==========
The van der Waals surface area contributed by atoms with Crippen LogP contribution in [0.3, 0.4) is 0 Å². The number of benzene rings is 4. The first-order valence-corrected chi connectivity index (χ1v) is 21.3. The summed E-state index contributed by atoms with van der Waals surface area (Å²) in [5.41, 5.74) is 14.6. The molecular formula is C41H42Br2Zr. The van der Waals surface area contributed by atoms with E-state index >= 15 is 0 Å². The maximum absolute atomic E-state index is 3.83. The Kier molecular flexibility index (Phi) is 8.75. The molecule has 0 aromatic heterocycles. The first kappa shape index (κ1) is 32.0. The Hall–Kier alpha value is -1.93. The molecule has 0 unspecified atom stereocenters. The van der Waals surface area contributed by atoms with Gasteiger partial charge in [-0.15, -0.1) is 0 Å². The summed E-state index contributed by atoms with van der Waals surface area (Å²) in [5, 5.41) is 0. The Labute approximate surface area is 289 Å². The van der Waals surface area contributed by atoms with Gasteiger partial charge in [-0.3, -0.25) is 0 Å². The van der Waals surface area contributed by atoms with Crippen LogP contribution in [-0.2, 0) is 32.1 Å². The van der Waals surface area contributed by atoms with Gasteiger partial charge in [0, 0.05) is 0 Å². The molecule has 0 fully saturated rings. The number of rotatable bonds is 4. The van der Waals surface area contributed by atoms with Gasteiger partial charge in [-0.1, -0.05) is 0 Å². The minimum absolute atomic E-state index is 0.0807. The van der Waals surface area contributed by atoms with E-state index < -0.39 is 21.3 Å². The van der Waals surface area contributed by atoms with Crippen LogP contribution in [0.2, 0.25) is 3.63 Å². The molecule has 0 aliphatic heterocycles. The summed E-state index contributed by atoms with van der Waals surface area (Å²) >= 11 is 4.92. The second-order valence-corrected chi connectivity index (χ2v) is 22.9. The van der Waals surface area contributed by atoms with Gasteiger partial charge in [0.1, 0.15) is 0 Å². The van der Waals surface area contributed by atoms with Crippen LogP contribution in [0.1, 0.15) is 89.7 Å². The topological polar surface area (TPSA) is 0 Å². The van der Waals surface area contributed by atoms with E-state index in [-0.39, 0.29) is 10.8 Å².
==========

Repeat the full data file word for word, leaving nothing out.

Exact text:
The van der Waals surface area contributed by atoms with Crippen LogP contribution in [0.3, 0.4) is 0 Å². The number of benzene rings is 4. The first-order valence-corrected chi connectivity index (χ1v) is 21.3. The summed E-state index contributed by atoms with van der Waals surface area (Å²) in [5.41, 5.74) is 14.6. The molecular formula is C41H42Br2Zr. The van der Waals surface area contributed by atoms with E-state index >= 15 is 0 Å². The maximum absolute atomic E-state index is 3.83. The Kier molecular flexibility index (Phi) is 8.75. The molecule has 0 aromatic heterocycles. The first kappa shape index (κ1) is 32.0. The Hall–Kier alpha value is -1.93. The molecule has 0 unspecified atom stereocenters. The van der Waals surface area contributed by atoms with Gasteiger partial charge in [-0.15, -0.1) is 0 Å². The summed E-state index contributed by atoms with van der Waals surface area (Å²) in [5, 5.41) is 0. The Labute approximate surface area is 289 Å². The van der Waals surface area contributed by atoms with Gasteiger partial charge in [-0.3, -0.25) is 0 Å². The van der Waals surface area contributed by atoms with Crippen LogP contribution in [-0.2, 0) is 32.1 Å². The van der Waals surface area contributed by atoms with Gasteiger partial charge in [0, 0.05) is 0 Å². The molecule has 0 fully saturated rings. The number of rotatable bonds is 4. The van der Waals surface area contributed by atoms with Gasteiger partial charge in [-0.1, -0.05) is 0 Å². The minimum absolute atomic E-state index is 0.0807. The van der Waals surface area contributed by atoms with E-state index < -0.39 is 21.3 Å². The van der Waals surface area contributed by atoms with Crippen LogP contribution in [0.2, 0.25) is 3.63 Å². The molecule has 0 aliphatic heterocycles. The summed E-state index contributed by atoms with van der Waals surface area (Å²) >= 11 is 4.92. The second-order valence-corrected chi connectivity index (χ2v) is 22.9. The van der Waals surface area contributed by atoms with Gasteiger partial charge in [0.1, 0.15) is 0 Å². The van der Waals surface area contributed by atoms with Crippen LogP contribution in [0.1, 0.15) is 89.7 Å². The topological polar surface area (TPSA) is 0 Å². The van der Waals surface area contributed by atoms with E-state index in [-0.39, 0.29) is 10.8 Å².